Not your typical desk and such an inspiring custom idea. That ceiling, and all of the architectural wonder!
Carving out a Space to Transform a Corner
This Ellwood-Lomax drop front desk is genius in its ability to disappear when the work day is over. Wouldn’t this be an incredible DIY if you have carpentry skills? I admire the curves of the desk chair, cone shaped sconce, softly sculptured pieces, and round ottoman. It’s a good reminder to make sure all of your rooms have a mix of shapes represented. There’s a subtle ease that emerges when the balance is right, and you can mindfully create that ease.
Thank goodness an ugly printer is not always a necessity for offices these days! So many lovely desktop options so that you need not sacrifice style.
Consider the View from Your Desk
Situating your work area near a window may do wonders for your mood and productivity if you enjoy the view. Because of glare, noise, and distractions, it’s also possible a window seat is NOT ideal. A light filtering blind may be helpful, and I admire how the one below is installed high at ceiling level…it’s possible the window is actually much shorter than how it appears!
Even the architecturally attractive memo boards in the office below provide a pleasant view. Their interesting shape and the multiples feel like beautiful wall panels that also serve an important function.
If natural light and/or a view are important for your productivity and focus, is there space in a den or family room should you lack a dedicated room for a home office? This next space looks as if it could function as a dining space as well as a space to work.
The tropical branch in a vase (above) is another good reminder that bringing nature to a space can be impactful if the view is not relaxing or natural. There’s no reason we should keep nature and living things separate from where we work. If the view is terrible, create a new one.
Should the Style Be Modern, Vintage or a Mix?
There’s something so serenely beautiful about this next classic modern yet tradtional home office with its custom millwork and pale charm. The sconce is rather traditional in style, the millwork and built-ins are classic, and the uncluttered feel keeps it feeling freshly modern. The serenity is a result of such minimal clutter, but it is also a consequence of the tone on tone color story. All of the hues are gentle, soft, and light reflective.
Need more ideas for light grey paint colors?
The vertical lines of the paneled area above the desktop add so much rich texture and interest and draw the eye up. I’m struck too at the absence of cords and power strips that are visible. Perhaps they are located on the underside of the desk’s top. They may also reside on the side of the drawer base. Such mindful design wisdom in the initial plans for a custom piece yields years of calm!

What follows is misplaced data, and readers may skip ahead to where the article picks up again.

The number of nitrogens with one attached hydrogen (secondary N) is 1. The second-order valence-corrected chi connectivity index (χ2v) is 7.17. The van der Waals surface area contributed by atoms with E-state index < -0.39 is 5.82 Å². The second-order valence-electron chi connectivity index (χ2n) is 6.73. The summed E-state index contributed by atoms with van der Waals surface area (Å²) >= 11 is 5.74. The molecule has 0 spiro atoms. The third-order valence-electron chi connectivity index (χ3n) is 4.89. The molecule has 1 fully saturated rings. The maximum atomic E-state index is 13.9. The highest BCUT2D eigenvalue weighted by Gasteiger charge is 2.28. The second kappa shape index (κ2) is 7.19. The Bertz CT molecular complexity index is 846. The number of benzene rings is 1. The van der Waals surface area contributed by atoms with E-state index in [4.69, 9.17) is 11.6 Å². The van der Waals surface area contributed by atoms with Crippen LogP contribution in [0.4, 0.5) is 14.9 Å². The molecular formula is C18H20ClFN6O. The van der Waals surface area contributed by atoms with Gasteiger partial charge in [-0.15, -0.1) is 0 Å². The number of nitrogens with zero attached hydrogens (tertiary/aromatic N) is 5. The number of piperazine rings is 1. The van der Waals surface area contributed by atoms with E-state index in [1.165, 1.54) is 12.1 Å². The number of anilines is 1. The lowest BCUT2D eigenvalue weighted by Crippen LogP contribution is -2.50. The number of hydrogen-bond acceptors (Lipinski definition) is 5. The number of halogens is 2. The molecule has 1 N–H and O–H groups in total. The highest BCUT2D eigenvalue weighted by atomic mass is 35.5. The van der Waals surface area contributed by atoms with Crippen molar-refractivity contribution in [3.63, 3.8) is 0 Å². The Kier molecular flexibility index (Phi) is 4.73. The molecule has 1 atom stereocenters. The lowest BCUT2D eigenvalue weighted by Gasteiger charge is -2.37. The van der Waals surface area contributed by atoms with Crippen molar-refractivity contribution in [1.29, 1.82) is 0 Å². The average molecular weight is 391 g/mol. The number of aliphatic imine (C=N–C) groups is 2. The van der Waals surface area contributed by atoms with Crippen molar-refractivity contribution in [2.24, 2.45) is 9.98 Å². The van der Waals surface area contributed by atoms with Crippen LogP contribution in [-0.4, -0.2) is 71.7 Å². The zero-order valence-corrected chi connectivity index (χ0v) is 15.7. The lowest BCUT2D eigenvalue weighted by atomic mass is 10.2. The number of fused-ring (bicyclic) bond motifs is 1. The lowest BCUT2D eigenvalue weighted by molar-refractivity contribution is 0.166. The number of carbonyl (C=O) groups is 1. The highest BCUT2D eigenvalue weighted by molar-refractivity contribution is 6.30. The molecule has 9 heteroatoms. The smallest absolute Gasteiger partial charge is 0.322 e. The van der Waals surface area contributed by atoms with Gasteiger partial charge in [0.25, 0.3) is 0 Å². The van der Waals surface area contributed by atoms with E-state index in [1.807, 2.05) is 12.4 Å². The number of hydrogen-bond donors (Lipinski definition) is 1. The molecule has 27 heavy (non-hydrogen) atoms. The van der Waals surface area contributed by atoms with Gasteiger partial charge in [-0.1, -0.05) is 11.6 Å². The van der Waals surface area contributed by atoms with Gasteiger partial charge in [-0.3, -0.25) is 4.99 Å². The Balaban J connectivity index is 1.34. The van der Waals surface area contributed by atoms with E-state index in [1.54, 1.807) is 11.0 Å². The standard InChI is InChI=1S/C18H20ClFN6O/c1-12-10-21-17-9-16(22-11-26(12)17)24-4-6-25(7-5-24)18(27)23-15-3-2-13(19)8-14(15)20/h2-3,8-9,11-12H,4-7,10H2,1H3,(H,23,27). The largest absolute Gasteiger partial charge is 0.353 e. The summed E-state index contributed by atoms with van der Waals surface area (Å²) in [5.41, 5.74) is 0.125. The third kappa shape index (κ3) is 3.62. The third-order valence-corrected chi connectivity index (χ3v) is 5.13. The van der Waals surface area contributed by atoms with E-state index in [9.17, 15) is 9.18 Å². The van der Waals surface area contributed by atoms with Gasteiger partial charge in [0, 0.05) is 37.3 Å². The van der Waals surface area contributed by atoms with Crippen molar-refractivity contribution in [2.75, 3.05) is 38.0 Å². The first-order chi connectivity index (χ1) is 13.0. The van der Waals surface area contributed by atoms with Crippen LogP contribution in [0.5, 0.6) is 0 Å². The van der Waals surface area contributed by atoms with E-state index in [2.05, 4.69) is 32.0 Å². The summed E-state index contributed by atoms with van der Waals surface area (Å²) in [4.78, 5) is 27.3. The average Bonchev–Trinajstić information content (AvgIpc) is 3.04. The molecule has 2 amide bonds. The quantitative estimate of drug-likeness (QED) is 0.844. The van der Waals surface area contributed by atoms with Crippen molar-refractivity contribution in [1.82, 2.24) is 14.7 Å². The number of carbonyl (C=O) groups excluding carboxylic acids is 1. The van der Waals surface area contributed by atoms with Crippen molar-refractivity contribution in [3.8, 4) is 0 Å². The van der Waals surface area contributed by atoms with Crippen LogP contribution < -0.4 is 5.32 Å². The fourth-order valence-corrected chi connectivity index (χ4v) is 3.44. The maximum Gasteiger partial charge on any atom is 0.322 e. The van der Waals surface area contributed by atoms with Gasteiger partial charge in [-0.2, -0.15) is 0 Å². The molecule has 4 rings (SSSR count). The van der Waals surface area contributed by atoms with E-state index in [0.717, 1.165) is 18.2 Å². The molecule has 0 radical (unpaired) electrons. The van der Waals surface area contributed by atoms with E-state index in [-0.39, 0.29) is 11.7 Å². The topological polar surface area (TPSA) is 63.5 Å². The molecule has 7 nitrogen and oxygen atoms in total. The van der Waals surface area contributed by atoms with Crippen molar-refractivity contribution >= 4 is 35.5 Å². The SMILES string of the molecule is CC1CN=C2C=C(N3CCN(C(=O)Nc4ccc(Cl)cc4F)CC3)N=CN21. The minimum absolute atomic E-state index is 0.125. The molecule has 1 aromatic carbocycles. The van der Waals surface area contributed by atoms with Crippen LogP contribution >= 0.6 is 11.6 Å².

Natural Elements for Home Office Design
A quiet, minimal, sanctuary of a spot for your desk may be just the ticket when you require calm to get business done. While this office below seems best suited for a writer or minimalist, we can still take cues from the mood of the design and the power of natural materials.
Knotty wood planks on the ceiling (do you suppose it is cedar?) warm the space and feel anything but sterile or commercial cubicle central. The wood floors are also rustic and feel so clean. Don’t underestimate the power of an attic space or closet to carve out an office!
Natural elements can be as simple as real plants, a wood desk with a natural stain, wallpaper with a nature motif and earth tones, or woven baskets for storage.
I love how this home office nook is just wide enough to accommodate the desk. We don’t often think of nooks for rooms beyond the kitchen or dining room, but here’s a reminder they can live large everywhere. The monochromatic blue is also so calm and comforting.
The space appears to be able to function as a small guest bedroom, and the stand for tablet/TV is also a smart addition to note for small spaces. An office with desk nook, daybed, and media area all represented in a rather small footprint.
Should the Office Design Be Colorful or Calm?
We all know how color affects us psychologically, and if you’re the type who needs to feel high energy for work, do go for it! There are plenty of ways to use color without wrapping the whole room in it. Notice how the back of these built-in cupboards and shelves provide bold color and contrast.
What Color Should You Paint Your Home Office?
Here’s a bit of a shortcut if you’re curious about the psychological underpinnings of color:
Bold Colors in Design
RED: Associated with energy, war, danger, strength, power, determination, red brings to mind passion, desire, and love. The color red enhances human metabolism, increases respiration rate, and raises blood pressure. It also attracts attention more than any other color, at times signifying danger.
BROWN: Here’s a hue associated with the traits of dependability, reliability, and resilience. Brown-lovers are most often reserved and not looking to attract attention to oneself. While light brown represents honesty and stability, dark brown is considered mature, predictable, and dull.